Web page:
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Paid parking returns to BC hospitals

Rob Shaw: We may not like paid parking at hospitals. It may not even be fair. But right now, the alternatives are worse.
Royal Inland Hospital in Kamloops (Alisa Khliestkova)

When BC announced the return of paid parking at hospitals last week, it reignited a debate over free parking at health care sites that has been raging in the province for decades.

The province had suspended parking fees at the start of the pandemic in April 2020, partly to reduce people’s anxiety, partly to reduce transmission from people touching pay kiosk screens, and partly as a show of respect to health care workers being asked to put their safety on the line inside hospitals during the frightening emergence of the deadly virus.

The hope from nurses and some New Democrats who led the charge for the change – like Port Coquitlam Mayor Brad West – was that free parking would be so popular it would become permanent.

There’s no doubting its popularity. Who doesn’t want to avoid $3.50 an hour at the hospital?

There’s also no doubt it had negative side effects too.

Just days after the start of free parking in 2020, a Royal Columbian Hospital emergency room doctor posted a video on social media slamming people who were using the hospital as a free park and ride lot for nearby the nearby Sappteron SkyTrain station, leaving nurses and doctors without any remaining spaces.

“Folks, please,” appealed the doctor, Kelly Kasteel. “This was meant for hospital patients who require access to the hospital.”

It didn’t work.

Complaints flooded in to the desk of Health Minister Adrian Dix, who this week killed the free parking initiative, citing abuse by people who’d stash their cars in a free hospital lot for the day while working or running errands elsewhere. Lots were so jammed full that neither patients nor health care workers could use them when most needed.

“We've made an adjustment based on what we've seen out there – the many dozens, if not hundreds, of complaints that I've received about not being able to find parking at all,” said Dix. “And so we're reintroducing pay parking and some important changes.”

BC waived $78 million in fees in the 21 months it allowed free parking.

That was unusually high, said Dix, who insists once things settle down BC will go back to netting out roughly $16 million in parking fees annually once it first pays for security, maintenance and other costs.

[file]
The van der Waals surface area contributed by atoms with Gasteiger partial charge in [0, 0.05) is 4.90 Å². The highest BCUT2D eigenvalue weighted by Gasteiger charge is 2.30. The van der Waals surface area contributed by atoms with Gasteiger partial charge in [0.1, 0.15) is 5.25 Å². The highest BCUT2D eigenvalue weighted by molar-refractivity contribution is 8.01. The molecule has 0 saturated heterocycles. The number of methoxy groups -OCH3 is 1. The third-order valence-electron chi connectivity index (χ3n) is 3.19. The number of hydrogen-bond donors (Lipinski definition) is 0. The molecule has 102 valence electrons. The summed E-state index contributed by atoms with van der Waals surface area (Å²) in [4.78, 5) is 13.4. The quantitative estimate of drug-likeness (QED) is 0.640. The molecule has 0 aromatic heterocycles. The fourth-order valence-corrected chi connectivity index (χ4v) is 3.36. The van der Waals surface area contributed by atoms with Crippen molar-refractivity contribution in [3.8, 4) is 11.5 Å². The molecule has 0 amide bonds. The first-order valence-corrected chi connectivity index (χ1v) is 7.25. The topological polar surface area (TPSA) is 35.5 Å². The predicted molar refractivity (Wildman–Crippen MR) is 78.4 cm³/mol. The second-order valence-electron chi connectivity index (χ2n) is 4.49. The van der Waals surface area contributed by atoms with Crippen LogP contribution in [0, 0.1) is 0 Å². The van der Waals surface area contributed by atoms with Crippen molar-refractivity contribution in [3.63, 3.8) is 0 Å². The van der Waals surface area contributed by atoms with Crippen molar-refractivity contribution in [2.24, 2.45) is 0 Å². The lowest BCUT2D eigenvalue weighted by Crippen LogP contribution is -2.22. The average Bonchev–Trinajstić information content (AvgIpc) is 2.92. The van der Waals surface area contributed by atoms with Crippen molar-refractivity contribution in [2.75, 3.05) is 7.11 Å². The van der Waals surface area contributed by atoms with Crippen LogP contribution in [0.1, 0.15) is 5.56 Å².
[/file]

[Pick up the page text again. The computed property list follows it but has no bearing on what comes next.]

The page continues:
“A lot of that net revenue in places goes to the foundations, not to the health authorities, but to foundations,” he said. “They use it as part of their fundraising as part of the hospitals.”

And then of course whatever is left “the net revenue would go to pay for health services,” added Dix.

In making the link between parking fees and cash to pay for core health care, Dix is singing from the same song book every health minister of every party stripe has used for years.

“Should we, as a matter of policy, excuse patients and those visiting them from parking fees?” mused BC Liberal health minister Mike de Jong in 2011.

“Whilst I would love to be able to say yes, and understand the 23 seconds of fame and popularity I would acquire for so doing, I have to be honest that it would mean finding those revenues elsewhere in the budget and discontinuing some other service or program. I'm not certain Tommy Douglas had in mind free parking when he talked about universal, publicly funded health care.”

That’s not to say politicians don’t flirt with the idea of free parking like a carrot on a stick dangling just out reach of voters.

Premier John Horgan asked Dix to “look at” the issue shortly after the BC NDP took power in 2017 with its long list of populist promises.

Dix, perhaps to his credit, dragged his feet.

He refused to budge even when BC NDP members passed a resolution at their 2019 convention calling on their minister to get off his duff and "eliminate parking fees for patients and families visiting hospitals in B.C., while taking an evidence-based approach to ensure spaces are available and the system is not abused by those who are not patients or their family members."

The BC NDP resolution, which passed quite easily, called parking fees "a hardship during some of the most stressful moments in a family's life" and "give private companies the chance to profit from parking violations incurred by sick or grieving people using a publicly run service.”

Dix responded by freezing rates, making parking free for parents whose children stay in hospitals overnight, as well as for people with chronic conditions. But that’s as far as it appears he’s willing to go.

Advocates of free parking will decry the return of fees, pleading with the province to continue investigating whether there are better technological solutions to weeding out the abusers through licence plate readers, names, and staff lists. That will not only be costly but a privacy nightmare to execute.

We may not like paid parking at hospitals. It may not even be fair. But the cash is just too rich for health authorities to pass up. And quite frankly, we did this to ourselves by allowing parking scofflaws to clog up our hospitals and shrugging at the problem until the government had no choice.

Rob Shaw has spent more than 13 years covering BC politics, now reporting for CHEK News and writing for The Orca. He is the co-author of the national best-selling book A Matter of Confidence, and a regular guest on CBC Radio.

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